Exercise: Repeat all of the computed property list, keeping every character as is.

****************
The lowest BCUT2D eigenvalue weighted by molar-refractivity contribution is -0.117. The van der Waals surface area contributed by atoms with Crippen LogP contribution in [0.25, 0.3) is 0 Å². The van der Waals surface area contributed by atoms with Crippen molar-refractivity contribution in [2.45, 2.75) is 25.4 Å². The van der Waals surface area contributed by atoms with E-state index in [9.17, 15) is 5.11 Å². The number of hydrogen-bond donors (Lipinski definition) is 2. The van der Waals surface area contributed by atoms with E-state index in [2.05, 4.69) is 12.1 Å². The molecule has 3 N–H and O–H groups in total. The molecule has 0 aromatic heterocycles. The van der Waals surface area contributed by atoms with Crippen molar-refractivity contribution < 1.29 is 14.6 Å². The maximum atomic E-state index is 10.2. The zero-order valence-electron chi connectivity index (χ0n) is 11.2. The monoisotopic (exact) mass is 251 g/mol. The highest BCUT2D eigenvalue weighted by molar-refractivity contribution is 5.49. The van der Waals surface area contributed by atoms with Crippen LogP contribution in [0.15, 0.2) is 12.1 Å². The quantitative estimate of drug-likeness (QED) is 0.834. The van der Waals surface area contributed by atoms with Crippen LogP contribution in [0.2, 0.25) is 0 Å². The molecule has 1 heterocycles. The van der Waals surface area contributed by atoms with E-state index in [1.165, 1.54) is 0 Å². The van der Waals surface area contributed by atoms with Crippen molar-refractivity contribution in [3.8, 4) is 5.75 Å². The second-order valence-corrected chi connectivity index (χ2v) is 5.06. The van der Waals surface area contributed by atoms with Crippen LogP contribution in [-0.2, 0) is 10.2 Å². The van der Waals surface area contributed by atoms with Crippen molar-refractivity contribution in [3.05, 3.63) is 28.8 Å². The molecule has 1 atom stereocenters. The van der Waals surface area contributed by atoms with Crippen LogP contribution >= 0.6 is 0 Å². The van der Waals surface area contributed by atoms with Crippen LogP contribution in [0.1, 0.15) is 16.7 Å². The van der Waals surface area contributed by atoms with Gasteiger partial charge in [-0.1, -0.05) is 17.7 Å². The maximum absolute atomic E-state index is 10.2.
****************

The lowest BCUT2D eigenvalue weighted by molar-refractivity contribution is -0.117. The van der Waals surface area contributed by atoms with Crippen LogP contribution in [0.25, 0.3) is 0 Å². The van der Waals surface area contributed by atoms with Crippen molar-refractivity contribution in [2.45, 2.75) is 25.4 Å². The van der Waals surface area contributed by atoms with E-state index in [9.17, 15) is 5.11 Å². The number of hydrogen-bond donors (Lipinski definition) is 2. The van der Waals surface area contributed by atoms with E-state index in [2.05, 4.69) is 12.1 Å². The molecule has 3 N–H and O–H groups in total. The molecule has 0 aromatic heterocycles. The van der Waals surface area contributed by atoms with Crippen molar-refractivity contribution < 1.29 is 14.6 Å². The maximum atomic E-state index is 10.2. The zero-order valence-electron chi connectivity index (χ0n) is 11.2. The monoisotopic (exact) mass is 251 g/mol. The highest BCUT2D eigenvalue weighted by molar-refractivity contribution is 5.49. The van der Waals surface area contributed by atoms with Crippen LogP contribution in [0.15, 0.2) is 12.1 Å². The quantitative estimate of drug-likeness (QED) is 0.834. The van der Waals surface area contributed by atoms with Crippen LogP contribution in [0.2, 0.25) is 0 Å². The molecule has 1 heterocycles. The van der Waals surface area contributed by atoms with E-state index in [1.165, 1.54) is 0 Å². The van der Waals surface area contributed by atoms with Crippen molar-refractivity contribution in [3.8, 4) is 5.75 Å². The second-order valence-corrected chi connectivity index (χ2v) is 5.06. The van der Waals surface area contributed by atoms with Crippen LogP contribution in [-0.2, 0) is 10.2 Å². The van der Waals surface area contributed by atoms with Crippen molar-refractivity contribution in [3.05, 3.63) is 28.8 Å². The molecule has 1 atom stereocenters. The van der Waals surface area contributed by atoms with Crippen LogP contribution >= 0.6 is 0 Å². The van der Waals surface area contributed by atoms with Crippen LogP contribution in [0.1, 0.15) is 16.7 Å². The van der Waals surface area contributed by atoms with Gasteiger partial charge in [-0.1, -0.05) is 17.7 Å². The maximum absolute atomic E-state index is 10.2.